I wisely avoided the Rage Against the Machine madness from the previous night, but I felt the results Sunday. Chicago police blocked fans’ access to the main road leading to Lollapalooza’s front gate, making us walk about a half-mile down the road and then back up again just to gain entrance. I was told this was because fans were blocking the roads with their jaywalking after the festival closed each night, but I’m also sure it was also due to the fact the police failed to stop up to 2,000 people from crashing the gates to get into the Rage show.
Now, I’m no emergency planner, nor am I a high-ranking executive in the Chicago Police Department. I am, however, smarter than the average Toby Keith fan, and I think the police might have been better off looking at Saturday night’s schedule. Had they done so, they might have reasonably figured that maybe a greater security presence would be needed for a band called Rage Against the Machine.
It’s not that hard to figure out: do you put more police at the weed-loving hippies watching Wilco or at the show for a band proclaiming to be raging against the fucking machine?
OK, so technically I saw What Made Milwaukee Famous, Tally Hall, Black Kids, Iron & Wine and Saul Williams, but the day belongs to two people: Mark Ronson and Kanye West.
Cory and I originally planned to catch Girl Talk, but the crowd just got too big for the tiny stage they stuck him on, so we headed off to see some Gnarls Barkley instead. As we turned the corner toward the stage, though, we saw an amazingly tiny crowd prepping for Mark Ronson, so we plopped our arses down to be in the front.
First of all, we met a trio of Irish lads (Shane, Mark and one whose name I can’t remember) who had apparently never seen a bandana before. They were amazed at the white one Cory had on, as well as the red one around my wrist. I gave Mark mine, and you would have thought I’d just handed him a pot o’ gold – I’ve never seen someone quite so excited about receiving a sweat-soaked bandana. He shouted to his friends, showing it off, and then wore it the rest of the night. I told him to always remember his mates from “Kentooky” (and I really need to remember to always say our state they way they did with that Irish accent).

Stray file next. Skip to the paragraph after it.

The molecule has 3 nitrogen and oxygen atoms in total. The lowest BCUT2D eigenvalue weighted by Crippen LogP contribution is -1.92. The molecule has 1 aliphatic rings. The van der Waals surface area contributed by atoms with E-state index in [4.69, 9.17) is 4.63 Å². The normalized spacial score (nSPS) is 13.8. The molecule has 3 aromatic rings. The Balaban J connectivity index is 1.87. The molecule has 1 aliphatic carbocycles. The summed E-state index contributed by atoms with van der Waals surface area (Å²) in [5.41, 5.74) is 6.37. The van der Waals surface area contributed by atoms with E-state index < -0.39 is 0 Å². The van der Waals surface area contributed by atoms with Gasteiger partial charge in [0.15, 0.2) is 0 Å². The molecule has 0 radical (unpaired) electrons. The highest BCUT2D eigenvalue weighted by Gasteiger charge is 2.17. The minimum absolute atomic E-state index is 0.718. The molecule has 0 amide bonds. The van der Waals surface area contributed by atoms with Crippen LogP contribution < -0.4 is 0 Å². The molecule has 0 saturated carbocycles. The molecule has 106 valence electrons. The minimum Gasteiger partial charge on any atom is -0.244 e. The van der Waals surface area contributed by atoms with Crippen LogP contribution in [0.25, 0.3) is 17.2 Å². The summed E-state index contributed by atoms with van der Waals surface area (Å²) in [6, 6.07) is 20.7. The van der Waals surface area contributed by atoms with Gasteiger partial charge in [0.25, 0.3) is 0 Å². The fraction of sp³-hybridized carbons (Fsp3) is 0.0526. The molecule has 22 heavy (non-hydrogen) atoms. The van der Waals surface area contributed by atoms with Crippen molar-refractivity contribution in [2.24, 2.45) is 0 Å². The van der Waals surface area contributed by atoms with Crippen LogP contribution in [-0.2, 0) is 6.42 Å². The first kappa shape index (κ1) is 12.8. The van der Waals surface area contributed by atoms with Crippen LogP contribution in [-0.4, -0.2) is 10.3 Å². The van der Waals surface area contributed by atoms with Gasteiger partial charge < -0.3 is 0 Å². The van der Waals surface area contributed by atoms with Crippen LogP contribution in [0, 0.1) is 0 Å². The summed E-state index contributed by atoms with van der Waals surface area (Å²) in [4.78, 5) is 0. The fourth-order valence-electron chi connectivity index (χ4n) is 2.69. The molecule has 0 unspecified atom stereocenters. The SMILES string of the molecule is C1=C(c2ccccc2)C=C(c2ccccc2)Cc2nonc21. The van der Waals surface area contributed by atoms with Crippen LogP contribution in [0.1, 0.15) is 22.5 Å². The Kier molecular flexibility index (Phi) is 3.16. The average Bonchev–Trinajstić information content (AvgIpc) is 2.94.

The evening also put us in touch with Allison, a cool Chicago gal who danced with us, provided Cory with free beer and then showed us around the city (at least the parts between Grant Park and her bus stop). She was exceptionally cool, has great taste in music and rocked her hat like nobody’s business.
Rhymefest gets close to the crowd
And when I say “put us in touch with Allison,” that’s pretty literal. The crowd packed its way toward the stage, making us all one giant sweaty, fleshy mass of bodies. For 60 minutes-plus, though, it was so worth it, and Ronson got the energy flowing so that by the time Kanye took the stage almost immediately following, the adrenaline was unstoppable.
As was Kanye.
Looking to make people forget the Bonnaroo fiasco, Kanye stormed out and delivered 90 solid minutes of nonstop Kanyeness. Impressively, Cory knew almost every single lyric being rapped, while Allison knew about half or a little more. I, on the other hand, was lucky to spout out every ninth word, making me sound like a hype man, the Flavor Flav of the trio.
Allison and Cory know diamonds are forever
At one point in the set, Kanye’s choir started singing Journey’s massive hit “Don’t Stop Believing,” and Kanye watched in wonder as the crowd, probably 40,000-plus, took over the vocals, belting it out, arm in arm.
It was perfect.
After the show, the three of us, exhausted but not wanting the night (or the festival, really) to end, walked off in search of food. As we tromped across a baseball diamond, a girl, clearly strung out on God knows what, approached me.
“Do you drive an Xterra?” she asked.
“Um, no. Sorry,” I answered before starting to walk away. I realized, though, that she had posed an odd question, so there was always just a chance I could have misheard.
“Wait a minute – what did you say?” I asked her.
“Do you have a cigarette?”
I stopped Cory, told him and Allison the exchange, and both laughed at me. Cory provided the woman with the requested cigarette, and she, too, laughed when I explained the confusion.
“Oh, man, that’s weird,” she said. “I do drive an Xterra.’
And that, friends, was Lollapalooza 2008.